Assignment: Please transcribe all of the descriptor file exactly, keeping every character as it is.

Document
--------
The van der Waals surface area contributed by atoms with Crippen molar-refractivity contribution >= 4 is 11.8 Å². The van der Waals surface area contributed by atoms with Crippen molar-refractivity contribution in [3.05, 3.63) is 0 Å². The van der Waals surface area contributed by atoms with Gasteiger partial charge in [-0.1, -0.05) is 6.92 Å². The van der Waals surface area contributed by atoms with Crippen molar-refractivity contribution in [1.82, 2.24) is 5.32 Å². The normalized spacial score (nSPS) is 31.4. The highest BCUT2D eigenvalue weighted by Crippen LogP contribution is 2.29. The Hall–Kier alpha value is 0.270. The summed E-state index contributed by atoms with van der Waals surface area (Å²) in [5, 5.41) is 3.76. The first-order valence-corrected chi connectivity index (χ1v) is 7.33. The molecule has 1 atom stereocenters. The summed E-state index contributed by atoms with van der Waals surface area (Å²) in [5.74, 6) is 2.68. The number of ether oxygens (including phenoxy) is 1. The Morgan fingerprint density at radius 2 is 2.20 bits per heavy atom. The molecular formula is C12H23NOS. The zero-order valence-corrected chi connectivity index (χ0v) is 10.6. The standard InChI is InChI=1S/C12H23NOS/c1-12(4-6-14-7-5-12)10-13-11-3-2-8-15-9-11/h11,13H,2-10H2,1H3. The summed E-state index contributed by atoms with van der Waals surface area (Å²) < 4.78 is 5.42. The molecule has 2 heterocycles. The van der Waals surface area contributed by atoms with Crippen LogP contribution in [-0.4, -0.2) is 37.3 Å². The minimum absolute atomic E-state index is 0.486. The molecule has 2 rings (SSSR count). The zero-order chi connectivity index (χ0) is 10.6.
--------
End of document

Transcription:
The van der Waals surface area contributed by atoms with Crippen molar-refractivity contribution >= 4 is 11.8 Å². The van der Waals surface area contributed by atoms with Crippen molar-refractivity contribution in [3.05, 3.63) is 0 Å². The van der Waals surface area contributed by atoms with Gasteiger partial charge in [-0.1, -0.05) is 6.92 Å². The van der Waals surface area contributed by atoms with Crippen molar-refractivity contribution in [1.82, 2.24) is 5.32 Å². The normalized spacial score (nSPS) is 31.4. The highest BCUT2D eigenvalue weighted by Crippen LogP contribution is 2.29. The Hall–Kier alpha value is 0.270. The summed E-state index contributed by atoms with van der Waals surface area (Å²) in [5, 5.41) is 3.76. The first-order valence-corrected chi connectivity index (χ1v) is 7.33. The molecule has 1 atom stereocenters. The summed E-state index contributed by atoms with van der Waals surface area (Å²) in [5.74, 6) is 2.68. The number of ether oxygens (including phenoxy) is 1. The Morgan fingerprint density at radius 2 is 2.20 bits per heavy atom. The molecular formula is C12H23NOS. The zero-order valence-corrected chi connectivity index (χ0v) is 10.6. The standard InChI is InChI=1S/C12H23NOS/c1-12(4-6-14-7-5-12)10-13-11-3-2-8-15-9-11/h11,13H,2-10H2,1H3. The summed E-state index contributed by atoms with van der Waals surface area (Å²) < 4.78 is 5.42. The molecule has 2 heterocycles. The van der Waals surface area contributed by atoms with Crippen LogP contribution in [-0.4, -0.2) is 37.3 Å². The minimum absolute atomic E-state index is 0.486. The molecule has 2 rings (SSSR count). The zero-order chi connectivity index (χ0) is 10.6.